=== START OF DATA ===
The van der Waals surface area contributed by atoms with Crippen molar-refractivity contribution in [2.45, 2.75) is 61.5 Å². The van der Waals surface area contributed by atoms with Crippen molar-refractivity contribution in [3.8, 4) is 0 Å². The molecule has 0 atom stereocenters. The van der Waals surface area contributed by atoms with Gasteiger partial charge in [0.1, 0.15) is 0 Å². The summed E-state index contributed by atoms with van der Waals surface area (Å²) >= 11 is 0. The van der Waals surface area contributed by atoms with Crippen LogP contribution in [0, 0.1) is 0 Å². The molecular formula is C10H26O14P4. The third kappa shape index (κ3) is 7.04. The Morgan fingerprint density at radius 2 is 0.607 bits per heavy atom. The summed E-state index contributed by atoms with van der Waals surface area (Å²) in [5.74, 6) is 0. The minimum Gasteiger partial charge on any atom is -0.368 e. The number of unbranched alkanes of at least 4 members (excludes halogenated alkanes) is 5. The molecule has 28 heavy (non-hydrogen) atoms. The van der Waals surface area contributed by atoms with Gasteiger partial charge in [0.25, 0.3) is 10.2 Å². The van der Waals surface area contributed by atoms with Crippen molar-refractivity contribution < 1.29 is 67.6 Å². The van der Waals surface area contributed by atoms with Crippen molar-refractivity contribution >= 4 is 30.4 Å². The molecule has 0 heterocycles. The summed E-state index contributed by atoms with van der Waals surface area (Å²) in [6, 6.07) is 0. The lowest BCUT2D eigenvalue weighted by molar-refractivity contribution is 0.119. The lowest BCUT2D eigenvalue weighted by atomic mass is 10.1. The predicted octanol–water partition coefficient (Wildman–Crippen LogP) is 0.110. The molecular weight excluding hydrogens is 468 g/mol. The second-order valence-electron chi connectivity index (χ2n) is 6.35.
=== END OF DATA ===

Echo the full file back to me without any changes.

The van der Waals surface area contributed by atoms with Crippen molar-refractivity contribution in [2.45, 2.75) is 61.5 Å². The van der Waals surface area contributed by atoms with Crippen molar-refractivity contribution in [3.8, 4) is 0 Å². The molecule has 0 atom stereocenters. The van der Waals surface area contributed by atoms with Gasteiger partial charge in [0.1, 0.15) is 0 Å². The summed E-state index contributed by atoms with van der Waals surface area (Å²) >= 11 is 0. The van der Waals surface area contributed by atoms with Crippen LogP contribution in [0, 0.1) is 0 Å². The molecular formula is C10H26O14P4. The third kappa shape index (κ3) is 7.04. The Morgan fingerprint density at radius 2 is 0.607 bits per heavy atom. The summed E-state index contributed by atoms with van der Waals surface area (Å²) in [5.74, 6) is 0. The minimum Gasteiger partial charge on any atom is -0.368 e. The number of unbranched alkanes of at least 4 members (excludes halogenated alkanes) is 5. The molecule has 28 heavy (non-hydrogen) atoms. The van der Waals surface area contributed by atoms with Gasteiger partial charge in [0.25, 0.3) is 10.2 Å². The van der Waals surface area contributed by atoms with Crippen molar-refractivity contribution < 1.29 is 67.6 Å². The van der Waals surface area contributed by atoms with Crippen molar-refractivity contribution >= 4 is 30.4 Å². The molecule has 0 heterocycles. The summed E-state index contributed by atoms with van der Waals surface area (Å²) in [6, 6.07) is 0. The lowest BCUT2D eigenvalue weighted by molar-refractivity contribution is 0.119. The lowest BCUT2D eigenvalue weighted by atomic mass is 10.1. The predicted octanol–water partition coefficient (Wildman–Crippen LogP) is 0.110. The molecular weight excluding hydrogens is 468 g/mol. The second-order valence-electron chi connectivity index (χ2n) is 6.35.